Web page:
John Devona never received this much attention before, Guys he grew up with in Kansas City are calling him on the phone. Classmates from Notre Dame are trying to get in touch with him. And when he walks down the corridors of the United Airline's corporate headquarters here, employes he doesn't know pause, give him a wink, and say, "Toothpaste, eh?"


For more than just the obvious reason, it's a good thing that Devona brushes his teeth. Because one January morning, he pulled out a new tube of toothpaste and a cents-off coupon fell out of the box. Devona, United's manager of passenger pricing, had an idea: airline-ticket coupons.

Devona offered the idea of using coupons to entice passengers to fly United's newly established Chicago-florida route, but management decidedthen that the idea "was too good to use for one little market," he said. "So they decided to save it for something better. Little did we know . . ."

The rest, of course, is history. United's mechanics struck the airline on March 31. Almost immediately, management began working on a sure-fire way to lure passengers back to the carrier once the strike was settled. Traditionally in the airline industry, planes fly practically empty during the first three weeks after a strike. Often it takes six months to boost passenger loads to their pre-strike level.

united management committed itself to the idea within a month after the strike began. Only 12 to 14 of nearly 3000 employes at the airline's headquarters close to O'hare Airport had a "working knowledge" of the project. "the rest were let in on a need-to-know basis," Devona said.

"I'm not trying to make this sound like it was some kind of clandestine affair. But after a while, we felt like Eisenhower before Normandy," he said. "We had the troops massed, and we were worried about leaks. We had a constant fear that the idea would leak and we would lose our surprise element with respect to our competition."

United's 50-percent-off coupon caught the competition with its flaps down.

At a "minimal" cost of between $40,000 and $50,000, United printed 3 million coupons. They were given to passengers flying between May 28 and June 17 and allowed them half-off fares to anywhere in the United States between July 1 and Dec. 15. United gave out about 2 1/2 million coupons. The airline reset its reservation record four times in one week.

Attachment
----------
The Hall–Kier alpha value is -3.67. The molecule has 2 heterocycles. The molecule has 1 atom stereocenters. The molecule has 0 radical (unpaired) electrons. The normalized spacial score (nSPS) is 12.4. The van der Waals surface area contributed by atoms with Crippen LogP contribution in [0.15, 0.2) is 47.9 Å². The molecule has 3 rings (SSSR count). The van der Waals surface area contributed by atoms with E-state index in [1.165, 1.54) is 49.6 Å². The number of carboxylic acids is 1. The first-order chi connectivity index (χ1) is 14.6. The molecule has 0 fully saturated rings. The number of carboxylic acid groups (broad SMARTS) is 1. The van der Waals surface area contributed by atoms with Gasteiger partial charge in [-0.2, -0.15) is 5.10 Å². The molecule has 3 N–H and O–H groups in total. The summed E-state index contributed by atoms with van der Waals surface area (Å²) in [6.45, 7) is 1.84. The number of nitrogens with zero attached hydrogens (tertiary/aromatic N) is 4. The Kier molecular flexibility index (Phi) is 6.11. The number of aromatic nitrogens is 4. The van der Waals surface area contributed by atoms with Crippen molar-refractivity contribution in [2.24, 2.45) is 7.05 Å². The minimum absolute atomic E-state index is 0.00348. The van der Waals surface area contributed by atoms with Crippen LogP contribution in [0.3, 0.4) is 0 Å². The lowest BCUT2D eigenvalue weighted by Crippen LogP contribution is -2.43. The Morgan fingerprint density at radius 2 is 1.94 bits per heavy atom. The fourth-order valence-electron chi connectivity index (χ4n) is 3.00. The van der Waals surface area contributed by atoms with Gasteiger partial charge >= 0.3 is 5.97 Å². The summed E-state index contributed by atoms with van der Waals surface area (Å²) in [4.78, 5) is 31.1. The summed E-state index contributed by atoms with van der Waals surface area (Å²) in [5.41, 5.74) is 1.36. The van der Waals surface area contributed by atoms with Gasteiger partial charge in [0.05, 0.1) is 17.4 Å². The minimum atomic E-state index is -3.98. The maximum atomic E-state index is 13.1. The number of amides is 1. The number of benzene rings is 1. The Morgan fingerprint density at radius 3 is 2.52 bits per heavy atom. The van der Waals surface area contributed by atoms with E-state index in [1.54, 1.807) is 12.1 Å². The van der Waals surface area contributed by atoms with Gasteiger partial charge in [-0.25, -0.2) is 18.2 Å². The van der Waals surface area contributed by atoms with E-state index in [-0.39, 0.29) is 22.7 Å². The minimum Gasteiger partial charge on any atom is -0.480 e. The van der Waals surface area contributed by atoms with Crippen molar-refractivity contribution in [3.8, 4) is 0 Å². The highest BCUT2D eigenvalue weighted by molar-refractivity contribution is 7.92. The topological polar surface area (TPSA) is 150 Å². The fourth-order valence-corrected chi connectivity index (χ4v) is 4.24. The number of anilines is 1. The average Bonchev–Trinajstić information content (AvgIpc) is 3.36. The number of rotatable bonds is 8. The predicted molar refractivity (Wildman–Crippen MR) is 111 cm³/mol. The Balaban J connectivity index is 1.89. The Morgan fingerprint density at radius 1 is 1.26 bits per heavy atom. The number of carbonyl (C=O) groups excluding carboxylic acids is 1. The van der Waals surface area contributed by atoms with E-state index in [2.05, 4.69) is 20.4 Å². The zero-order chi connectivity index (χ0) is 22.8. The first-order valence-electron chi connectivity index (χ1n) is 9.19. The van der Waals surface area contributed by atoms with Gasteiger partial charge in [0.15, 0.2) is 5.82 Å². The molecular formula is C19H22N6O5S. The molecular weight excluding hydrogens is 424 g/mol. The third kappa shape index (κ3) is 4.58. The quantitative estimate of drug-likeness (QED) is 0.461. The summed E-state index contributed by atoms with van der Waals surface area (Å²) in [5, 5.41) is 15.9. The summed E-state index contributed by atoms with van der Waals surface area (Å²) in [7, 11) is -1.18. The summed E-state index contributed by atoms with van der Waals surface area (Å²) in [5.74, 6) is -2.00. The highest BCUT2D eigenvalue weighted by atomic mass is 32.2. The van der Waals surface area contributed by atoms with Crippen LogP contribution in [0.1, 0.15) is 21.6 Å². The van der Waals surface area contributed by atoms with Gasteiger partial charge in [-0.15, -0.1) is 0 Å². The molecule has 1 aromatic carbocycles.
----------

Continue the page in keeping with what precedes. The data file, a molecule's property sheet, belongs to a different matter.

the public's reception even surprised Devona who, at 34, has been with United longenough (10 years) to have come up with other exciting and profitable fare discount plans.

"My wife and I havea standing joke about this location discount store's sales: We say there's never a time when people think of air travel the same way. But with the coupon thing, people literally would call in to see what the catch was."

Devona grins when he relates second-hand and third-handstories about the lengths some people went to to get a half-fare coupon. Like the woman in Miami who paid $14 to fly to Fort Lauderdale for a coupon and came back to find a $20 ticket on her car. Or the pastor in 'hawaii who told his congregation that he was planning to take his family on a trip to the mainland, so when the collection plate was passed around, "any half-fare coupons would be greatly appreciated."

Devona has become a hero of sorts, although he is quick to share recognition with the dozen or so other employes involved in the project. "Good lord," he said in a tone that suggests "good lord" is the closest thing to an expletive he uses. "I didn't invent coupons." Besides, he added, "Once you come up with an idea, analyze it and present it at some point it ceases to be yours.

He hasn't received any fo rmal recognition yet, though colleagues have joked with him that the coupon plan either will "do a lot" for his career or cost him his job. (the final figures on how successful the idea was won't be in for another six months.) And he hasn't gotten a raise. I'm happy with my salary," Devona said, describing its level as "strictly middle management."

one could describe Devona's appearance and demeanor as middle management as well, if the term hadn't become so maligned. His dark hair is cut short in a style that lends itself more to a towel than a blow dryer. He talks a lot in the corporate "we." One afternoon last week, he wore a dark taupe suit, a beige shirt and a burgunday tie. One deviation from the middle-management image is that Devona drinks Jack Daniels instead of Scotch.

he even car pools from his home in Western Springs, a suburb 20 miles west of Chicago. Car pooling cuts down on his workday at the office, but more often than not Devona says he works at home at night after his 5-year old son and an 18-month-old daughter are asleep.

The coupon blitz is pretty much behind him, and now Devona is working on different projects, ones that he says "require more insight and ability than the coupon thing, but they're boring - like figuring out whether the Super Saver fare makes money."

"There is, however, a bit of unfinished business.

The morning after Devona presented the coupon idea to his boss, he walked back to his office and threw the toothpaste coupon in his desk drawer. "I'd really like to find that thing," he said. CAPTION: Picture, John Devona of United Airlines: Fellow employes wink and say, "Toothpaste, eh?"